Author(s): Roy J, Minotti S, Dong L, Figlewicz DA, Durham HD
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Abstract Mutations in the Cu/Zn-superoxide dismutase (SOD-1) gene are responsible for a subset of familial cases of amyotrophic lateral sclerosis. Using a primary culture model, we have demonstrated that normally nontoxic glutamatergic input, particularly via calcium-permeable AMPA/kainate receptors, is a major factor in the vulnerability of motor neurons to the toxicity of SOD-1 mutants. Wild-type and mutant (G41R, G93A, or N139K) human SOD-1 were expressed in motor neurons of dissociated cultures of murine spinal cord by intranuclear microinjection of plasmid expression vector. Both a general antagonist of AMPA/kainate receptors (CNQX) and a specific antagonist of calcium-permeable AMPA receptors (joro spider toxin) reduced formation of SOD-1 proteinaceous aggregates and prevented death of motor neurons expressing SOD-1 mutants. Partial protection was obtained by treatment with nifedipine, implicating Ca2+ entry through voltage-gated calcium channels as well as glutamate receptors in potentiating the toxicity of mutant SOD-1 in motor neurons. Dramatic neuroprotection was obtained by coexpressing the calcium-binding protein calbindin-D28k but not by increasing intracellular glutathione levels or treatment with the free radical spin trap agent, N-tert-butyl-alpha-phenylnitrone. Thus, generalized oxidative stress could have contributed in only a minor way to death of motor neurons expressing the mutant SOD-1. These studies demonstrated that the toxicity of these mutants is calcium-dependent and provide direct evidence that calcium entry during neurotransmission, coupled with deficiency of cytosolic calcium-binding proteins, is a major factor in the preferential vulnerability of motor neurons to disease.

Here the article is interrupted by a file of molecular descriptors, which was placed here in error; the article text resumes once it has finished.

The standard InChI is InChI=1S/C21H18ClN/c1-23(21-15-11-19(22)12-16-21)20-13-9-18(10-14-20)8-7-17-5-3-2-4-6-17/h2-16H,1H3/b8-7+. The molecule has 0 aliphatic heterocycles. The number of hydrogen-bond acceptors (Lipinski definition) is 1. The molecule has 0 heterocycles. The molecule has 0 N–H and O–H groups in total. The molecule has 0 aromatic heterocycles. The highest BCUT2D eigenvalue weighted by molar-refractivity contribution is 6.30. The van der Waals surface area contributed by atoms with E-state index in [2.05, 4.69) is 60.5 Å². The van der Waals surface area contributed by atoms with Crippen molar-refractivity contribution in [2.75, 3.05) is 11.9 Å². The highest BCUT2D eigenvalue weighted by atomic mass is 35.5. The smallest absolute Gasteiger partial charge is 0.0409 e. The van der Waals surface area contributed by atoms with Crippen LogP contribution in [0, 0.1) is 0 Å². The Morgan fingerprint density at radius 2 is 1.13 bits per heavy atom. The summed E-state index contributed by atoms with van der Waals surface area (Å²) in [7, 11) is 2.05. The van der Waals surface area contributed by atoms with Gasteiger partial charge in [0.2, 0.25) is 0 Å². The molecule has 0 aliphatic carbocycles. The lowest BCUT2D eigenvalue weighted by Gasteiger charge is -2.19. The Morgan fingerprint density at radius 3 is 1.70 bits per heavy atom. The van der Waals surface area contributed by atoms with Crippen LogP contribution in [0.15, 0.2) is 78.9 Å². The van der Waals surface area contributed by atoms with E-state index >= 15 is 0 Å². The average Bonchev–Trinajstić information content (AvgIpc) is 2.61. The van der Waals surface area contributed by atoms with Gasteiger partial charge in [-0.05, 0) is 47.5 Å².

This article was published in J Neurosci
and referenced in Journal of Alzheimers Disease & Parkinsonism